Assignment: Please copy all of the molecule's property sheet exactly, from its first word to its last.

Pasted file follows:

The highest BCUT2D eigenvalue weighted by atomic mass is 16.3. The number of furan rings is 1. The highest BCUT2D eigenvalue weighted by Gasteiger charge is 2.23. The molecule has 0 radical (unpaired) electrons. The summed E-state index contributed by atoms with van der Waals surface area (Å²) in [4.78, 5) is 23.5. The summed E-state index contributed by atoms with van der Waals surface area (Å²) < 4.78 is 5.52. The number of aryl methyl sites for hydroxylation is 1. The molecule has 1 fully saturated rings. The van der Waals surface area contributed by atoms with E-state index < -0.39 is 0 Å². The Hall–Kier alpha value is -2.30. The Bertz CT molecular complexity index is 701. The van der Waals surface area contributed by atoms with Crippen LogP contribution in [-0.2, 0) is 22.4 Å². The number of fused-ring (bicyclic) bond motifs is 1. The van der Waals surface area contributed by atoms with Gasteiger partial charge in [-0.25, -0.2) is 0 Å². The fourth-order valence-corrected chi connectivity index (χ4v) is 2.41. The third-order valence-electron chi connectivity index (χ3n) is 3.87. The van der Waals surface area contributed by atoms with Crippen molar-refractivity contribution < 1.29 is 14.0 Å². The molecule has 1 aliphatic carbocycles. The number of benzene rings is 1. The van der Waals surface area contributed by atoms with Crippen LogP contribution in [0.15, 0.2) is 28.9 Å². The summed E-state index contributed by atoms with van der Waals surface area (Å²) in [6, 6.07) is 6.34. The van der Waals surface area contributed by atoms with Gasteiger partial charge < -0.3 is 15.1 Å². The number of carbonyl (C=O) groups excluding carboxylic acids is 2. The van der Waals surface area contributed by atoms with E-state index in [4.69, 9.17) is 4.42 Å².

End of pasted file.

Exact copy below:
The highest BCUT2D eigenvalue weighted by atomic mass is 16.3. The number of furan rings is 1. The highest BCUT2D eigenvalue weighted by Gasteiger charge is 2.23. The molecule has 0 radical (unpaired) electrons. The summed E-state index contributed by atoms with van der Waals surface area (Å²) in [4.78, 5) is 23.5. The summed E-state index contributed by atoms with van der Waals surface area (Å²) < 4.78 is 5.52. The number of aryl methyl sites for hydroxylation is 1. The molecule has 1 fully saturated rings. The van der Waals surface area contributed by atoms with E-state index < -0.39 is 0 Å². The Hall–Kier alpha value is -2.30. The Bertz CT molecular complexity index is 701. The van der Waals surface area contributed by atoms with Crippen LogP contribution in [-0.2, 0) is 22.4 Å². The number of fused-ring (bicyclic) bond motifs is 1. The van der Waals surface area contributed by atoms with Gasteiger partial charge in [-0.25, -0.2) is 0 Å². The fourth-order valence-corrected chi connectivity index (χ4v) is 2.41. The third-order valence-electron chi connectivity index (χ3n) is 3.87. The van der Waals surface area contributed by atoms with Crippen molar-refractivity contribution < 1.29 is 14.0 Å². The molecule has 1 aliphatic carbocycles. The number of benzene rings is 1. The van der Waals surface area contributed by atoms with Crippen LogP contribution in [0.15, 0.2) is 28.9 Å². The summed E-state index contributed by atoms with van der Waals surface area (Å²) in [6, 6.07) is 6.34. The van der Waals surface area contributed by atoms with Gasteiger partial charge < -0.3 is 15.1 Å². The number of carbonyl (C=O) groups excluding carboxylic acids is 2. The van der Waals surface area contributed by atoms with E-state index in [4.69, 9.17) is 4.42 Å².